Weed and feed products, while tempting, are not the best way to treat weeds or fertilize your lawn. For best results, use a recommended fertilizer for your lawn at the appropriate time of year, and treat specific weeds at the correct time of year to maximize results.
Before applying fertilizers of any type, have a soil test done to determine if any is even needed. Recent soil test studies in Winnebago County show that over 80% of lawns and gardens are overfertilized.
One of the toughest habits to get lawn enthusiasts and homeowners accustomed to is treating for broadleaf weeds in the fall. It is a natural instinct for homeowners to want to attack broadleaf weeds such as common plaintain, dandelion and others while the weeds are blooming, often during the heat of spring and summer. Unfortunately, that is usually poor timing and the only way at that time to kill them is to either spot treat or hand pull.
“If you spray in the spring, you certainly can kill the weeds that are growing, but more can still grow since the herbicide can only kill what’s growing at the time of the application,” Vondrachek said. “Fall is the best time to spray due to the fact that the weeds are trying to soak up nutrients and water to survive the winter, so they will readily accept the herbicide.”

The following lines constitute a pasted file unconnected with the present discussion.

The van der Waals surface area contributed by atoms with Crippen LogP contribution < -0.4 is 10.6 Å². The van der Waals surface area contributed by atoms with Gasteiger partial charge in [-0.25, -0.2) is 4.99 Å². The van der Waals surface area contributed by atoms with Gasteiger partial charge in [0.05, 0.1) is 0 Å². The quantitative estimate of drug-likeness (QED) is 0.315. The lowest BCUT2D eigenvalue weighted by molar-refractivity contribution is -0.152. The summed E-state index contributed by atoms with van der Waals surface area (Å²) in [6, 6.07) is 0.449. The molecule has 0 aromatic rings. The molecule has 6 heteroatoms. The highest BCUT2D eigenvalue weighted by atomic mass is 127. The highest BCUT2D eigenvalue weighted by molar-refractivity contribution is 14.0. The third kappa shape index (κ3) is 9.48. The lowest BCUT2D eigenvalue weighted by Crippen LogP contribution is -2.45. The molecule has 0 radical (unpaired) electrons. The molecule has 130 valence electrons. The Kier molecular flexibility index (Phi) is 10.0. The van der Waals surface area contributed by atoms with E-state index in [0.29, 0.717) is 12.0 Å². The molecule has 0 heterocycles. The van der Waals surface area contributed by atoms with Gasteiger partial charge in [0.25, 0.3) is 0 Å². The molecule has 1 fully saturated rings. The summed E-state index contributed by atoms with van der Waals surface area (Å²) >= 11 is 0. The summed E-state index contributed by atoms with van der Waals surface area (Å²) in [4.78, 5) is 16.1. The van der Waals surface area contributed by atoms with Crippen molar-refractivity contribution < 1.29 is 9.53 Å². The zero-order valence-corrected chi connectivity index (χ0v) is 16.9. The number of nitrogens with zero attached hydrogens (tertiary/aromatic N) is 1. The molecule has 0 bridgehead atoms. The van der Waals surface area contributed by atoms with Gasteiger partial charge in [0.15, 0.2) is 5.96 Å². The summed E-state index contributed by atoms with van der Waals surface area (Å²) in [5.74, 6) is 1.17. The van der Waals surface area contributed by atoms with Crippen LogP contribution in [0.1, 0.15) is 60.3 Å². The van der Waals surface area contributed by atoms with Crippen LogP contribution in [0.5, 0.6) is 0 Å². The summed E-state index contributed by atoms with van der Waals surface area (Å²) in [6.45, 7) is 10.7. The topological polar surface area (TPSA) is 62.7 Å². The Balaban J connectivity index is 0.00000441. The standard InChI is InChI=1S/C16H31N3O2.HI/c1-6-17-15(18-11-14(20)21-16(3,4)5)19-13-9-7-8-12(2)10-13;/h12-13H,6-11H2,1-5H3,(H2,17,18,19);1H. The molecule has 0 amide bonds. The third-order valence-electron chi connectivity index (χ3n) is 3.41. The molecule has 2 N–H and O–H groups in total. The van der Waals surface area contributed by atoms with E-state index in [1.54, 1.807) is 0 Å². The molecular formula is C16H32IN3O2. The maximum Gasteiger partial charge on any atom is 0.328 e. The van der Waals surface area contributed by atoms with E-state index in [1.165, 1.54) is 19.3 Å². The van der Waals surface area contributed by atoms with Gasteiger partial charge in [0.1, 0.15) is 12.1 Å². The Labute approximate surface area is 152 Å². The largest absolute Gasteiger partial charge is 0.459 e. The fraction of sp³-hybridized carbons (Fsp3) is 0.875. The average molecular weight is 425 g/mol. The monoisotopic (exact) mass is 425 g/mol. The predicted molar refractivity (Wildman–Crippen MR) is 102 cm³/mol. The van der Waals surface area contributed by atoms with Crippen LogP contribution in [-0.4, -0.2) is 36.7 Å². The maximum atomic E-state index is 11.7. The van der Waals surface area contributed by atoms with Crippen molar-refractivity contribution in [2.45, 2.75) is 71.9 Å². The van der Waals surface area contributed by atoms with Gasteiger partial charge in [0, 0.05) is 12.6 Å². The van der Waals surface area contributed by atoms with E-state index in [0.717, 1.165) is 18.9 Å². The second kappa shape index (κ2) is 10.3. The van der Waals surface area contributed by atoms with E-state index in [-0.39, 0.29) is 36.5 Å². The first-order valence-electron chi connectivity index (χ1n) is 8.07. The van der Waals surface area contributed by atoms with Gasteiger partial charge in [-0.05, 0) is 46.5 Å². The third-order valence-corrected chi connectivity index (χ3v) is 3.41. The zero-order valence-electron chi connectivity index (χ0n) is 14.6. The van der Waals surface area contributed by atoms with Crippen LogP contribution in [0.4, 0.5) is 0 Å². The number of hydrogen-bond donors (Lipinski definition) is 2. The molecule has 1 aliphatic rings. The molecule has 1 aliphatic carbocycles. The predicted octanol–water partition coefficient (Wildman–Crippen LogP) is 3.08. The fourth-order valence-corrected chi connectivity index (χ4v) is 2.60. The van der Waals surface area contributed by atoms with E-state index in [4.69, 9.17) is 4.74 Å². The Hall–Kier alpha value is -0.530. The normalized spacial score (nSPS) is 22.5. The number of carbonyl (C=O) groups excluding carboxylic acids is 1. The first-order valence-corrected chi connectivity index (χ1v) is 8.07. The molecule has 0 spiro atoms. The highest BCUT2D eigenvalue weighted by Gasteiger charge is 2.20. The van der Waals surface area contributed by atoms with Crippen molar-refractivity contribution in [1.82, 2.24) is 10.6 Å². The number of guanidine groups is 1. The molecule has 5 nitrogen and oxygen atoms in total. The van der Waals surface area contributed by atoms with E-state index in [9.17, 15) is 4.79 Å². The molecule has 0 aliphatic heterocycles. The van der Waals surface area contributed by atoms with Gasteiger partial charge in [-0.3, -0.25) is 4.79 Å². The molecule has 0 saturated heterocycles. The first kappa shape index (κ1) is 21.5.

“That is why we typically only spray once a year and that is in the fall,” he said. “We have about 125 customers in Manitowoc County that we spray each year and they all just receive one herbicide application a year and are happy with the results.”
Crabgrass and quack grass
Often, readers will ask about the best time of year to treat crabgrass. If crabgrass is present in your lawn, the absolute best time to treat specifically for this weed is early spring with a pre-emergent crabgrass killer. This should be applied before the seeds begin to germinate, normally about the time that forsythia shrubs begin to bloom.
Treating crabgrass that is actively growing is a wasted, fruitless effort. The best way to rid your lawn of this pesky weed is to maintain a thick, lush lawn using the practices above to prevent it from gaining a stronghold to begin with.
Hand-pulling during the growing season is your best defense. Since crabgrass is an annual weed, the new plants that form each year are growing from seed that was not treated with a pre-emergent in spring.
Quack grass is sometimes even tougher to control since, unlike crabgrass, it is a perennial weed and there is no selective herbicide that will just kill quack grass. Your best defense is to manually dig or pull established clumps and immediately overseed to build the thick, lush lawn that will eventually choke it out. Do not rototill infected areas. This is a common mistake. Each little piece of dormant rhizome in the soil will sprout and spread.
Remember, there is no quick fix for any lawn weed problem.